It’s OK if you’re a little nervous and unsure about taking the leap and starting a freelance business. All freelancers feel the same when starting out.
But you know you have to, it’s your entrepreneurial mindset, that longing for the day when you’ll be your own boss, doing what you love, and doing it your way.
And it’s because of those feelings you’ll succeed.
All you need at the beginning is a little guidance on which steps to take first.
Steps that will help you leap and land you firmly on your feet in the world of freelancing.
1. Know Your Why – Know Your Way
Before you begin your journey, define your goals and fully understand what you want from your business.
Ask yourself the following questions:
- Why am I doing this? – (To be my own boss – set my own hours – spend more time with my family?)
- What do I want out of it? – (An extra side income or a full-time profession?)
- Where do I want to end up? – (To stay as a freelancer or to turn it into a business with employees?)
- What am I willing to put into it? – (How many hours a day, days a week can I devote to it, am I willing to make sacrifices?)
Be completely honest with yourself because if you make statements that you can’t commit to, they’ll only serve as reminders of failure, and they erode self-belief.
Next, set your goals.
Use smart goals; these are specific, measurable, attainable, relevant, and time-based.
Have short-term (this week/month/quarterly), long-term (annually), and ongoing (something you have to do consistently).
Set your goals the night before and start each day with a plan. Review your results daily, weekly, monthly and quarterly. This way, you’ll see where you’re succeeding and where you`re not, then you can adjust accordingly.
Now you can begin your journey:
2. Choose A Profitable Niche
You might be saying, “but I know what I want to freelance in,” but that’s not your niche.
Every market has numerous niches, and to earn an income that’ll support you, it’s crucial to pick a profitable one.
Let’s say you’re a freelance writer. People are willing to charge less than you due to their geographical location and lower living costs. If you advertise solely on the same platforms (for example, Fiverr – Upwork) as they do, you’ll either work for peanuts or lose heart and give up.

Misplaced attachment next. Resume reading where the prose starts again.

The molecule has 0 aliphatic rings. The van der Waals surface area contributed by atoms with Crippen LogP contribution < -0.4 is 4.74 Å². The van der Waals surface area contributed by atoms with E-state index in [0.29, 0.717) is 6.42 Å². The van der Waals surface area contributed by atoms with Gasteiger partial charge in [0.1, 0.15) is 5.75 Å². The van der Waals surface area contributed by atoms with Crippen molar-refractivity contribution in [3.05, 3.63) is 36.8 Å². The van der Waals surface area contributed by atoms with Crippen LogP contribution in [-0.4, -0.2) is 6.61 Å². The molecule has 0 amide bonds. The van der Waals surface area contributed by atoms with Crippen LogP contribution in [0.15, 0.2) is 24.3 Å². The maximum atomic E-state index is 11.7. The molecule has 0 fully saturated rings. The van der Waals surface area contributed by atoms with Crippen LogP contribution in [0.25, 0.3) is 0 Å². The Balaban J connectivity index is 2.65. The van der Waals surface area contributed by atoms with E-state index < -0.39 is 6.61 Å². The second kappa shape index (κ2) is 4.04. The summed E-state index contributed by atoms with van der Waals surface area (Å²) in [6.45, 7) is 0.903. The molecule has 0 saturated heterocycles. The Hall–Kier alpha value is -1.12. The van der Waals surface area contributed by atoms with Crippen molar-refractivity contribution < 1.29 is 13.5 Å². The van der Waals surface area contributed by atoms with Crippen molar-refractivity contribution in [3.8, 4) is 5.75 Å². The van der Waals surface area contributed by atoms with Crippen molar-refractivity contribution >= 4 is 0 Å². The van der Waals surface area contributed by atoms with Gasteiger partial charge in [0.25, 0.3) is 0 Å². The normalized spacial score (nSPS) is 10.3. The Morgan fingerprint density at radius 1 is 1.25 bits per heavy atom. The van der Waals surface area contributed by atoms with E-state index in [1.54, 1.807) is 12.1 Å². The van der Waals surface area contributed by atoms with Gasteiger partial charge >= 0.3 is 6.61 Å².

But the writing world has numerous niches (Ghost-writing, white-papers, blog-posts, long-form content, etc.) And the most profitable ones are hiring the best writers, not the cheapest.
Choose three profitable niches within your market. The trick is finding the sweet spot (niches that pay well and interest you); that way, you’ll earn what you need, enjoy doing it, and avoid competing on price.
3. Get ready for business
Now you’re going freelance; you have to decide how you’ll operate your business. You have three choices, which you choose depends on where you`re going.
- Sole proprietorship – (Simple and cheap to start, low accountancy fees, but you’re financially liable for the business)
- Limited liability company – (More complicated and expensive to start, higher accountancy fees, but you’re not liable for the business)
- Corporation – (Generally not chosen by freelancers due to the complexity, high costs, and unnecessary benefits)
If you plan on staying as an independent freelance writer, then registering as a sole proprietor would be the least expensive and most straight forward option. However, many freelancers choose a limited liability company as they get the benefits of not being personally liable without the complications of a corporation.
4. Design a business logo
Just because you’re new doesn’t mean you have to look it; actually, it’s because of this that you should be considering branding, first up, a logo.